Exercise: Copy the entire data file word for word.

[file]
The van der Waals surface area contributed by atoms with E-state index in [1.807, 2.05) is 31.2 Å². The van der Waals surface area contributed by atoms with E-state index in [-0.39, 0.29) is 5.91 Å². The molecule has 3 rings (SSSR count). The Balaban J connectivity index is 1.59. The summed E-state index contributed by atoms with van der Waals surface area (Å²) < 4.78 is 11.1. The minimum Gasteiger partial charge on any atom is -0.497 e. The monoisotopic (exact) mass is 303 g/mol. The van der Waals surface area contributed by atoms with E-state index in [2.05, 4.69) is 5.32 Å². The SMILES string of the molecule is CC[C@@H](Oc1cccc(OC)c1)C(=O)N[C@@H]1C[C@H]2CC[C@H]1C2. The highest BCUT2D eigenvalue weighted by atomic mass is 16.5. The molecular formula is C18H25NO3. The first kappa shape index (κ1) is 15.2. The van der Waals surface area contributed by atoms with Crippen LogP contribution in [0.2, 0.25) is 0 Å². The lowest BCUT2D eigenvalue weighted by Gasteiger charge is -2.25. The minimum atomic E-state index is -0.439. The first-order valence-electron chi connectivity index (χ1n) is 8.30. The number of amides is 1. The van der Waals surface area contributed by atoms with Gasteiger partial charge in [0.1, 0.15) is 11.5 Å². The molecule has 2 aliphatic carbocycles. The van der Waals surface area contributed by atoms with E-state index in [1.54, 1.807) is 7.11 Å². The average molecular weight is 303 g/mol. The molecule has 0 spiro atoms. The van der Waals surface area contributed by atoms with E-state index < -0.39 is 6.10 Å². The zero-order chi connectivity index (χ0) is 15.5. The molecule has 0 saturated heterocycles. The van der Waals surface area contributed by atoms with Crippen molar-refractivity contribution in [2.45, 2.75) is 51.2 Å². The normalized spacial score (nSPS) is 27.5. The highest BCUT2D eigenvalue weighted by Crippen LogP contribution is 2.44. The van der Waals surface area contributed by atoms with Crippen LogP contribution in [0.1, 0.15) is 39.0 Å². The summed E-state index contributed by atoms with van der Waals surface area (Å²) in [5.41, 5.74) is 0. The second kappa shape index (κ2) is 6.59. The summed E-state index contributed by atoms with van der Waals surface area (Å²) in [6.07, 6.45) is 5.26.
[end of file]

The van der Waals surface area contributed by atoms with E-state index in [1.807, 2.05) is 31.2 Å². The van der Waals surface area contributed by atoms with E-state index in [-0.39, 0.29) is 5.91 Å². The molecule has 3 rings (SSSR count). The Balaban J connectivity index is 1.59. The summed E-state index contributed by atoms with van der Waals surface area (Å²) < 4.78 is 11.1. The minimum Gasteiger partial charge on any atom is -0.497 e. The monoisotopic (exact) mass is 303 g/mol. The van der Waals surface area contributed by atoms with E-state index in [2.05, 4.69) is 5.32 Å². The SMILES string of the molecule is CC[C@@H](Oc1cccc(OC)c1)C(=O)N[C@@H]1C[C@H]2CC[C@H]1C2. The highest BCUT2D eigenvalue weighted by atomic mass is 16.5. The molecular formula is C18H25NO3. The first kappa shape index (κ1) is 15.2. The van der Waals surface area contributed by atoms with Crippen LogP contribution in [0.2, 0.25) is 0 Å². The lowest BCUT2D eigenvalue weighted by Gasteiger charge is -2.25. The minimum atomic E-state index is -0.439. The first-order valence-electron chi connectivity index (χ1n) is 8.30. The number of amides is 1. The van der Waals surface area contributed by atoms with Gasteiger partial charge in [0.1, 0.15) is 11.5 Å². The molecule has 2 aliphatic carbocycles. The van der Waals surface area contributed by atoms with E-state index in [1.54, 1.807) is 7.11 Å². The average molecular weight is 303 g/mol. The molecule has 0 spiro atoms. The van der Waals surface area contributed by atoms with E-state index < -0.39 is 6.10 Å². The zero-order chi connectivity index (χ0) is 15.5. The molecule has 0 saturated heterocycles. The van der Waals surface area contributed by atoms with Crippen molar-refractivity contribution in [2.45, 2.75) is 51.2 Å². The normalized spacial score (nSPS) is 27.5. The highest BCUT2D eigenvalue weighted by Crippen LogP contribution is 2.44. The van der Waals surface area contributed by atoms with Crippen LogP contribution in [0.1, 0.15) is 39.0 Å². The summed E-state index contributed by atoms with van der Waals surface area (Å²) in [5.41, 5.74) is 0. The second kappa shape index (κ2) is 6.59. The summed E-state index contributed by atoms with van der Waals surface area (Å²) in [6.07, 6.45) is 5.26.